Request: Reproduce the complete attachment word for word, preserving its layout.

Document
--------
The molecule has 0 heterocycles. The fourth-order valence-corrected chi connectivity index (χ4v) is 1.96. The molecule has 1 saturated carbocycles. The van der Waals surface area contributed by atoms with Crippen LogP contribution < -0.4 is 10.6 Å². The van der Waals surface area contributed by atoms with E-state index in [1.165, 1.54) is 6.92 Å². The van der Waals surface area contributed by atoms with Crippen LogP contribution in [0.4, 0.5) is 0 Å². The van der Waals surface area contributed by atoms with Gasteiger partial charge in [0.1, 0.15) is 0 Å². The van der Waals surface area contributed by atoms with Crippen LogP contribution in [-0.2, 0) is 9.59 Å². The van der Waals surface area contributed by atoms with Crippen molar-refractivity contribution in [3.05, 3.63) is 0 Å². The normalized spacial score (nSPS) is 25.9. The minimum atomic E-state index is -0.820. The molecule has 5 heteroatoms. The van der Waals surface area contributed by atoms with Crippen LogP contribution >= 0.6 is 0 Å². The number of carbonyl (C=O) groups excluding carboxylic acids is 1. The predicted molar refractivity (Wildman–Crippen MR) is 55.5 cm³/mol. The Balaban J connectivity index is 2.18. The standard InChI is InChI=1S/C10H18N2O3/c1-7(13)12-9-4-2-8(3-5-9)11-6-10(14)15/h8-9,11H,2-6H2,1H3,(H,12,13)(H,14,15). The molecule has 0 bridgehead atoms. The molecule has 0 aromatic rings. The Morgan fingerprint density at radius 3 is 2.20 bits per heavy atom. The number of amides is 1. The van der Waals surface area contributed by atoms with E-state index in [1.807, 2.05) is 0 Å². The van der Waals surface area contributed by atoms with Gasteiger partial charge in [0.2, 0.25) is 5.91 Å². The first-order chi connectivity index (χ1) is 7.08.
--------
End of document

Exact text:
The molecule has 0 heterocycles. The fourth-order valence-corrected chi connectivity index (χ4v) is 1.96. The molecule has 1 saturated carbocycles. The van der Waals surface area contributed by atoms with Crippen LogP contribution < -0.4 is 10.6 Å². The van der Waals surface area contributed by atoms with E-state index in [1.165, 1.54) is 6.92 Å². The van der Waals surface area contributed by atoms with Crippen LogP contribution in [0.4, 0.5) is 0 Å². The van der Waals surface area contributed by atoms with Gasteiger partial charge in [0.1, 0.15) is 0 Å². The van der Waals surface area contributed by atoms with Crippen LogP contribution in [-0.2, 0) is 9.59 Å². The van der Waals surface area contributed by atoms with Crippen molar-refractivity contribution in [3.05, 3.63) is 0 Å². The normalized spacial score (nSPS) is 25.9. The minimum atomic E-state index is -0.820. The molecule has 5 heteroatoms. The van der Waals surface area contributed by atoms with Crippen LogP contribution >= 0.6 is 0 Å². The number of carbonyl (C=O) groups excluding carboxylic acids is 1. The predicted molar refractivity (Wildman–Crippen MR) is 55.5 cm³/mol. The Balaban J connectivity index is 2.18. The standard InChI is InChI=1S/C10H18N2O3/c1-7(13)12-9-4-2-8(3-5-9)11-6-10(14)15/h8-9,11H,2-6H2,1H3,(H,12,13)(H,14,15). The molecule has 0 bridgehead atoms. The molecule has 0 aromatic rings. The Morgan fingerprint density at radius 3 is 2.20 bits per heavy atom. The number of amides is 1. The van der Waals surface area contributed by atoms with E-state index in [1.807, 2.05) is 0 Å². The van der Waals surface area contributed by atoms with Gasteiger partial charge in [0.2, 0.25) is 5.91 Å². The first-order chi connectivity index (χ1) is 7.08.